May 2002

 

A SPACE ODYSSEY (1968, 141 min, Cinemascope) 

After all these years, this film is so gorgeous, so lyrical, a truly magical, everlasting fantasy of flight!  It is paced with a great ambiance of elegance and leisure, almost deliberately boring at time, but ever ascending through familiarity into utter strangeness.  Thus are we transported beyond the sleek banality of our futuristic machinery into a realm of mystery and dreams, encountering, at last, our own incomprehensible selves.  Albert Einstein, of course, said “the most incomprehensible thing about reality is that it is so comprehensible.”  A personal qualm: I fast-forwarded the video through most of those monkey/man scenes at the beginning.

THE MAN WHO FELL TO EARTH (1976, 140 min.)

Experiencing THE MAN WHO FELL TO EARTH more than once is recommended, and, even then, it will not seem completely logical.  To me, it is a refreshing, mystifying dream of an imagined interaction between beings from our planet and the universe beyond.  The movie begins with the unforgettable scene of a ball of fire burning its way into the earth’s atmosphere, and proceeds as the unsteady, alien figure emerges into this world of human perversity. The big pay-off to seeing this film is David Bowie, in all of  his early splendor and intensity. Some day, I hope to rent the video, turn off the sound as it plays, and listen to some tunes from “Ziggy Stardust” and “Station to Station.”

 

ALIEN (1979, 117 min.)

So there I am one day in the Dali Museum in St. Pete, when I come face to face with Salvador Dali’s painting, “The Alien,” depicting a creature bursting from a woman’s stomach that is the very image of the monster in the movie ALIEN.  Perhaps all visions derive from subconscious archetypes, or maybe the concept was “lifted” by makers of the film. I don’t know, but I do know that Ridley Scott’s ALIEN is one of the most interesting science fiction pictures ever made – and one of the scariest!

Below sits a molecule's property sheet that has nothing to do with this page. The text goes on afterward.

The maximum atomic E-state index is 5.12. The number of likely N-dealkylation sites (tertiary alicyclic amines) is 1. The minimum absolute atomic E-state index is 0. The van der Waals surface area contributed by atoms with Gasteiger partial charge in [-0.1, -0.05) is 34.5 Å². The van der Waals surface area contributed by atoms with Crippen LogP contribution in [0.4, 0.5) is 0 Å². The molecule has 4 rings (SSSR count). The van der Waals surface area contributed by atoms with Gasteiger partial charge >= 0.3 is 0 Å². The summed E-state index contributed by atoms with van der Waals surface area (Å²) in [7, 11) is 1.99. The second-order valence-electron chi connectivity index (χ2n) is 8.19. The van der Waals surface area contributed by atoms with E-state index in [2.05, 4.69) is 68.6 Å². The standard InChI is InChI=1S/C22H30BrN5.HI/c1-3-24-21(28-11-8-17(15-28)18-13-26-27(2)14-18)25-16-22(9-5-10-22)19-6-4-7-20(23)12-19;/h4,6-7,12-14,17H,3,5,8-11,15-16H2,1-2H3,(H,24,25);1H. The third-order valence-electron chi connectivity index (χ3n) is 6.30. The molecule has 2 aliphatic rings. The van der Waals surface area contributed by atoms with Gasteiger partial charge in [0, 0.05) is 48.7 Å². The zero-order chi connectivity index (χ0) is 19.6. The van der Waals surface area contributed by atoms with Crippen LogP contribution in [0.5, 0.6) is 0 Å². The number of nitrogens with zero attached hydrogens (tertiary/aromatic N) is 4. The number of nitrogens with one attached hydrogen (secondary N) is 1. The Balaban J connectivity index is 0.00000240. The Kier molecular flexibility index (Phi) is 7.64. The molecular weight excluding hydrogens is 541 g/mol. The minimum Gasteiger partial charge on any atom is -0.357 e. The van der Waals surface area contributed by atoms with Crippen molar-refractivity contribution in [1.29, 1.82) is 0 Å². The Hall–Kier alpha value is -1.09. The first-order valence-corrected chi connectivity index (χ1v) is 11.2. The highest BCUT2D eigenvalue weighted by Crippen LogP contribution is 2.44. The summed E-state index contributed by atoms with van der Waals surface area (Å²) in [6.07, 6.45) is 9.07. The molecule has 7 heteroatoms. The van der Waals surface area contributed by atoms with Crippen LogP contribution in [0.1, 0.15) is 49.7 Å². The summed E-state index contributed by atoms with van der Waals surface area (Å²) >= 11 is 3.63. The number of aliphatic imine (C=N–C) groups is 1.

“Art is a lie that helps us see the truth.”  - PABLO PICASSO

 

“I am afraid of losing my obscurity.  Genuineness only thrives in the dark.”ALDOUS HUXLEY

 

SCI-FI

Semi-serious/semi-hilarious, that’s how I like my science fiction!  As in THE FORBIDDEN PLANET, MEN IN BLACK, or INDEPENDENCE DAY, which I found to be eerily funny at times and incredibly poignant at others, as when the R.E.M. tune “It’s the End of the World as We Know It” is playing in the background while the outer space invasion ominously proceeds.  More science fiction fun! –BJ

 

BLADE RUNNER (1982, 117 min.)

Harrison Ford takes on the job of closing down a menacing network of human facsimiles, but he more than meets his match in one of them, Sean Young, with whom he falls in love.  This weird, elegant ride into an imagined future introduces us to Daryl Hannah as the petulantly perfect tumbling clown replicant.  Rutger Hauer is equally intriguing as another of the clone characters.

“Beauty is unbearable, offering us for a minute a glimpse of an eternity that we would like to stretch out over the whole of time. – ALBERT CAMUS

 

A LOST REALM

Even when I was not the projectionist at Lyon’s State Theater, I sometimes would go and watch the movie if there was something on that I especially wanted to see.  On one such occasion, I talked my dear Mother Gertrude into coming along, although she was not a big movie fan.  We saw the H. Rider Haggard fantasy, SHE (1935, with Randolph Scott & Helen Gahagen).  It was quite thrilling to me, a story of explorers finding a lost realm within the glaciers that was ruled over by an immortal queen, known as “She” – or, as the natives referred to her, “She who must be obeyed!”  I think it amused and pleased Mama, as well.  There were other stories of this kind that caused my imagination to soar, among them, KING SOLOMON’S MINES (1950, with Stewart Granger and Deborah Kerr), a film I loved and devoured every time it came on! –Bill Joyner

 

P. O. Box 3411 / Sarasota, Florida 34230

joynerbill28@gmail.com 

 

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                                                  2002   MAY   MAYO   MAI   2002